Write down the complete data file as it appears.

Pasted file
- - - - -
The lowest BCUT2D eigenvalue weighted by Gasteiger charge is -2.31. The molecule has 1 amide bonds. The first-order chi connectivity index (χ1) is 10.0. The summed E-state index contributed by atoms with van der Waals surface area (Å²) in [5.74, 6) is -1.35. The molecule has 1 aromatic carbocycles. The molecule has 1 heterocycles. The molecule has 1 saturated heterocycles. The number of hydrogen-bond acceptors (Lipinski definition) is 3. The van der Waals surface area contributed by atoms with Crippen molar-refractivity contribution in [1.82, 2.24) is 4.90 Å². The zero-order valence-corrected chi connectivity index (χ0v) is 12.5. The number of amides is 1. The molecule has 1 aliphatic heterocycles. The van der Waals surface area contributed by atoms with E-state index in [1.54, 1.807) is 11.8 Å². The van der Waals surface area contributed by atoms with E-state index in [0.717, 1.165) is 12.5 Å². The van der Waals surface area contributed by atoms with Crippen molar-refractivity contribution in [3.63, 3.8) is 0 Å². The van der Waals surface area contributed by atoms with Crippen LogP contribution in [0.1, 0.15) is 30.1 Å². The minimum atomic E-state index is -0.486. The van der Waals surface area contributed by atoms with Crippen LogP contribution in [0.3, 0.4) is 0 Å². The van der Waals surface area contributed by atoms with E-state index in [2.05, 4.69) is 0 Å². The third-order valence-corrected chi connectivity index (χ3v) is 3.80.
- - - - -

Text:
The lowest BCUT2D eigenvalue weighted by Gasteiger charge is -2.31. The molecule has 1 amide bonds. The first-order chi connectivity index (χ1) is 10.0. The summed E-state index contributed by atoms with van der Waals surface area (Å²) in [5.74, 6) is -1.35. The molecule has 1 aromatic carbocycles. The molecule has 1 heterocycles. The molecule has 1 saturated heterocycles. The number of hydrogen-bond acceptors (Lipinski definition) is 3. The van der Waals surface area contributed by atoms with Crippen molar-refractivity contribution in [1.82, 2.24) is 4.90 Å². The zero-order valence-corrected chi connectivity index (χ0v) is 12.5. The number of amides is 1. The molecule has 1 aliphatic heterocycles. The van der Waals surface area contributed by atoms with E-state index in [1.54, 1.807) is 11.8 Å². The van der Waals surface area contributed by atoms with E-state index in [0.717, 1.165) is 12.5 Å². The van der Waals surface area contributed by atoms with Crippen molar-refractivity contribution in [3.63, 3.8) is 0 Å². The van der Waals surface area contributed by atoms with Crippen LogP contribution in [0.1, 0.15) is 30.1 Å². The minimum atomic E-state index is -0.486. The van der Waals surface area contributed by atoms with Crippen LogP contribution in [0.3, 0.4) is 0 Å². The van der Waals surface area contributed by atoms with E-state index in [2.05, 4.69) is 0 Å². The third-order valence-corrected chi connectivity index (χ3v) is 3.80.